To Work Or Not To Work During College

Should you juggle the demands of taking college classes and the demands of work? If your financial situation requires that you work in order to stay in school, then the decision is made for you. The experience you gain will follow you into adulthood and benefit you greatly. What if you don't have to work, should you? There is no clear-cut answer to that question, but there are a few things you should consider. Having a job, even if you don't “need” to work will increase cash flow. If you have to take out a student loan it could help reduce your college debt, even if it just covers the cost of those expensive books. The extra cash may be your “entertainment” fund, whether it's for going to Starbucks or going to a concert, you don't want to take out a high interest credit card to cover these costs. It can be a start towards saving for your post-college life. It will give you a sense of independence and teach you money management skills.

College life is very demanding. Scheduling classes, homework, study time, and extracurricular activities can keep you very busy. Adding a job to the mix only adds to the demand on your time. There is an upside to this. You learn the important skill of time management. You will find that the busier you are, the more you will have to adhere to a schedule and the more productive you will be. You will also find that too much free time can actually harm productivity. Once you leave college and enter the workforce you will have to meet deadlines. Future employers will recognize and appreciate that you acquired the ability to manage your time effectively.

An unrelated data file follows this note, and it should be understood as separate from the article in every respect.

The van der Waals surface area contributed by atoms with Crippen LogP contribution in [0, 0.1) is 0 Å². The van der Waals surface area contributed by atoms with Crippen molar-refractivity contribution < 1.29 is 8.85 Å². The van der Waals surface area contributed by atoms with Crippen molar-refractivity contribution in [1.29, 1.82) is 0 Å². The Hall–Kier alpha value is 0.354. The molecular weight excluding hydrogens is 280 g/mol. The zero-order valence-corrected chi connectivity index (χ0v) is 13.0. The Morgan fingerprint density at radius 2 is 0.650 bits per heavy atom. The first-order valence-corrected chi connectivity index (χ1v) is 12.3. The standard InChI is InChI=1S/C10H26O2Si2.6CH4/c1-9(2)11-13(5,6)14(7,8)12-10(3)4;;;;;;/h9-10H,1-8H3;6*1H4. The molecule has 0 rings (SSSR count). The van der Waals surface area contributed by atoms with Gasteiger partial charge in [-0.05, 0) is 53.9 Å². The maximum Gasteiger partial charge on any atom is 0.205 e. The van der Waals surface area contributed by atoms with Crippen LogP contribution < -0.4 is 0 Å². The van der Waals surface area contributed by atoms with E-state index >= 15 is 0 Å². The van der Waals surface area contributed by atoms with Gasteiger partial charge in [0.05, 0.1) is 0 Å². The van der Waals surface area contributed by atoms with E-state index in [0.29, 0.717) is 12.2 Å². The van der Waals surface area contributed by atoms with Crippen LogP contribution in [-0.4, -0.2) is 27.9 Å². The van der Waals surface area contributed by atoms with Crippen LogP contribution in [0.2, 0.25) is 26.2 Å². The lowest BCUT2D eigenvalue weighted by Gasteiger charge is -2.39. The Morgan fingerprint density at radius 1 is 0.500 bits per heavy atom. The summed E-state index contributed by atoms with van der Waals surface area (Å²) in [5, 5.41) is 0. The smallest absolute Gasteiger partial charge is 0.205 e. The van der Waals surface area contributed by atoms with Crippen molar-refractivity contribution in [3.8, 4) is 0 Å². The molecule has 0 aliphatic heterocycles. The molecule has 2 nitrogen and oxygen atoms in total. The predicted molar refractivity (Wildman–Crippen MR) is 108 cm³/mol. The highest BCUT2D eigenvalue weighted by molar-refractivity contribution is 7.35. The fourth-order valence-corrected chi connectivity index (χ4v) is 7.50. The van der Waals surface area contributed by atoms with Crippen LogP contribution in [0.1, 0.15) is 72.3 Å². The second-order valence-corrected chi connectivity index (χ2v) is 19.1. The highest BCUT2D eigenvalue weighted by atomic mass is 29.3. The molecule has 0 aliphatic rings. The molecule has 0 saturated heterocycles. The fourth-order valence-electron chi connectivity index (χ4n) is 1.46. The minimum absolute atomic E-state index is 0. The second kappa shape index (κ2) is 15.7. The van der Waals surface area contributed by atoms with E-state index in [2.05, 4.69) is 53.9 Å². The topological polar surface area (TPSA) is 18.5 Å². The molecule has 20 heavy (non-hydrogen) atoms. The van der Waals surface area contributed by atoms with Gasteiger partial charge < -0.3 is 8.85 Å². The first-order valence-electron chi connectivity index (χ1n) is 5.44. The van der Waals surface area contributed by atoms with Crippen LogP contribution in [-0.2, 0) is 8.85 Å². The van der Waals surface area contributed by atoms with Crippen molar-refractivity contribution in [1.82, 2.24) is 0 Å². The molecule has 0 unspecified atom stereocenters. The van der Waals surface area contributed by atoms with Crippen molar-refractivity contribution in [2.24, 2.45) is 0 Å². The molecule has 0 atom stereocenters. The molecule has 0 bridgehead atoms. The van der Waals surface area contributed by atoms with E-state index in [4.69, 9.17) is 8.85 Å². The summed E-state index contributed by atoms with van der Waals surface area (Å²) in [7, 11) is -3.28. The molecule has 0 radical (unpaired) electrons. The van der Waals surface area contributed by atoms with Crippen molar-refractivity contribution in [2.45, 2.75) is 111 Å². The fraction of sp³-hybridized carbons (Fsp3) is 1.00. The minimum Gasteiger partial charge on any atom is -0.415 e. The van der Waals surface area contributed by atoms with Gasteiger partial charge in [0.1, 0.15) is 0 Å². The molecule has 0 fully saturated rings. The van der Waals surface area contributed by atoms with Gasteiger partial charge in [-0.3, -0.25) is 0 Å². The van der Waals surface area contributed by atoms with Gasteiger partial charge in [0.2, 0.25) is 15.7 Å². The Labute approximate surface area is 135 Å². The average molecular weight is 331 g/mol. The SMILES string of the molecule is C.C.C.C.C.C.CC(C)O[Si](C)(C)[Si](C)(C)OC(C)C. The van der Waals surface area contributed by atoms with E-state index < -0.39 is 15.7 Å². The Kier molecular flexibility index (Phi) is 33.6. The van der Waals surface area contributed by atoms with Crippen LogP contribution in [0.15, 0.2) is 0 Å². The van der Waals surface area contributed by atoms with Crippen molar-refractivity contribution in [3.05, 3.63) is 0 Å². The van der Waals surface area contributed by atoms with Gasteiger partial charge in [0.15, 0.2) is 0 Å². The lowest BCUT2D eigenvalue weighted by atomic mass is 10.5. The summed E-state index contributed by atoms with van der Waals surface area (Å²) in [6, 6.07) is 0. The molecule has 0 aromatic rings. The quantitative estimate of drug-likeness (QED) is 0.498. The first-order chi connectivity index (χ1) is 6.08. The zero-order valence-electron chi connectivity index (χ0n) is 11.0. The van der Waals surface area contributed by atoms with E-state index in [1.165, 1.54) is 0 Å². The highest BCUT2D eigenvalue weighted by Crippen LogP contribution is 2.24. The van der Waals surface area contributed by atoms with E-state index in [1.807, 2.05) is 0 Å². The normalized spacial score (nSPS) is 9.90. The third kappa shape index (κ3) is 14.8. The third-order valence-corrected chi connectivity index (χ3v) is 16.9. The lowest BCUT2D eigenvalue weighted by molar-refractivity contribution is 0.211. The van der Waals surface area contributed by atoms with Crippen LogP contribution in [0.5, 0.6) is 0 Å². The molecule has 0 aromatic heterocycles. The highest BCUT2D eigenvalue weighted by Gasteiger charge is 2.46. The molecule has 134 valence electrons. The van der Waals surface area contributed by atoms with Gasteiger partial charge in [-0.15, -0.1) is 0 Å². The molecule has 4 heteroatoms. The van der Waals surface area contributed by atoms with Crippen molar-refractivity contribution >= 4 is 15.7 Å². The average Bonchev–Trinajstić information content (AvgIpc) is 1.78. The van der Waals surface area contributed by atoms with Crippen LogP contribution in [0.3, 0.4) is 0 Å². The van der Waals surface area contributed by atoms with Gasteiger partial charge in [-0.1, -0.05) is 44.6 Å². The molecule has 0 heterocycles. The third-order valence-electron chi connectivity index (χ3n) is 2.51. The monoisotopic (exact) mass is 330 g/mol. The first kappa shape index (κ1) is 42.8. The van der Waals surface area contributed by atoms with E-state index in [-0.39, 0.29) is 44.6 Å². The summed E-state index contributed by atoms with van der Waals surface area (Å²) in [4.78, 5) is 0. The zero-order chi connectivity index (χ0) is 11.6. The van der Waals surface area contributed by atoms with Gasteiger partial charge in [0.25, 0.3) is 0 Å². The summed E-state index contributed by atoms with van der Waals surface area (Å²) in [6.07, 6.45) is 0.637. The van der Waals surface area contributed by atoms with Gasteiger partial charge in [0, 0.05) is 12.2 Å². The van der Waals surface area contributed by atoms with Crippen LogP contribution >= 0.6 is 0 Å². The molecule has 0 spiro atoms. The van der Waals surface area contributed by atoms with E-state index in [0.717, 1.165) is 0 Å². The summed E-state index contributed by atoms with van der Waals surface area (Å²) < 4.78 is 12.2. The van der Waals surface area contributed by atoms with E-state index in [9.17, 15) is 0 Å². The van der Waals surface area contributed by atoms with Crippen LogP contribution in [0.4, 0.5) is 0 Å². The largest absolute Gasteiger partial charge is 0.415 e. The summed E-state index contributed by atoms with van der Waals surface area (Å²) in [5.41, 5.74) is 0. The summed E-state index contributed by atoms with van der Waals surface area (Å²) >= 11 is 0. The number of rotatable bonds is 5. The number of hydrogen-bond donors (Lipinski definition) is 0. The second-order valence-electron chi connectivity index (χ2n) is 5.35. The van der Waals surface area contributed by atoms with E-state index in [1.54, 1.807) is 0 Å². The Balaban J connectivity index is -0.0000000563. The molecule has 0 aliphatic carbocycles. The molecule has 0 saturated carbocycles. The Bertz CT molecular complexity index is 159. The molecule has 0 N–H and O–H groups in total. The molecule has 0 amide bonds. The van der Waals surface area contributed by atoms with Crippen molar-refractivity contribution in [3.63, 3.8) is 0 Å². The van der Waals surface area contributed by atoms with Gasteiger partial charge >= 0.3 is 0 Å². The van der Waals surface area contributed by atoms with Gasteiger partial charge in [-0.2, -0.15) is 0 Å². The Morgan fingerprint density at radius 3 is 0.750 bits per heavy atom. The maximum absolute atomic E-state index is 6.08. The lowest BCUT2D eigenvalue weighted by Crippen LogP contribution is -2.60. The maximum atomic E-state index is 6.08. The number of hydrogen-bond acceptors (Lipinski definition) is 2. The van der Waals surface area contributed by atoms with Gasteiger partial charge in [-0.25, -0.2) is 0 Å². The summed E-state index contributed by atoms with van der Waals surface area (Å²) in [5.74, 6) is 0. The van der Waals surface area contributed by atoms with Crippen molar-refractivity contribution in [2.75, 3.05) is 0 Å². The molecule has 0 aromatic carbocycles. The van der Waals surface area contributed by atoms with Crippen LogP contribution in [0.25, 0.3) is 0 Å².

If you can find a job in your field or a paid (or even an unpaid) internship it will serve multiple purposes. Besides showing off your time management skills, it will also give you a leg up on your competition. Many part time college jobs or internships can lead to full time work afterwards. Even if it doesn't, it will look great on your resume that you have some familiarity in your field. It is also a great way to network! One caveat here. Make sure there is a good work/life balance or else your grades may suffer. And remember, an important part of college is having the “college experience”.

With all these benefits, why wouldn't you work? Depending on your major you might have some semesters where your course work is too demanding, or you need to spend a lot of time in the lab. You may have added a second major or a minor to your degree program. Remember, being a student and doing well in class is your top priority. You may have the unique opportunity to assist in research. What an excellent way to enhance your resume, and this would look very good to future graduate schools. I had the opportunity one semester to assist in writing lecture notes and helping with office hours. This not only gave me an in-depth understanding of a complex topic, but also augmented both my writing and speaking skills, as well as time management skills.

Ultimately there is no right or wrong answer of whether you should work or not. It depends on who you are, what you are studying and what else you are involved in. A student athlete will most likely not have the time, as well as a peer mentor or resident dorm supervisor. You may be involved in school clubs, the symphony orchestra, Greek life or community service for example. Every student is different, with different experiences, expectations, strengths, and stress tolerances. Only you can decide what is right for you.

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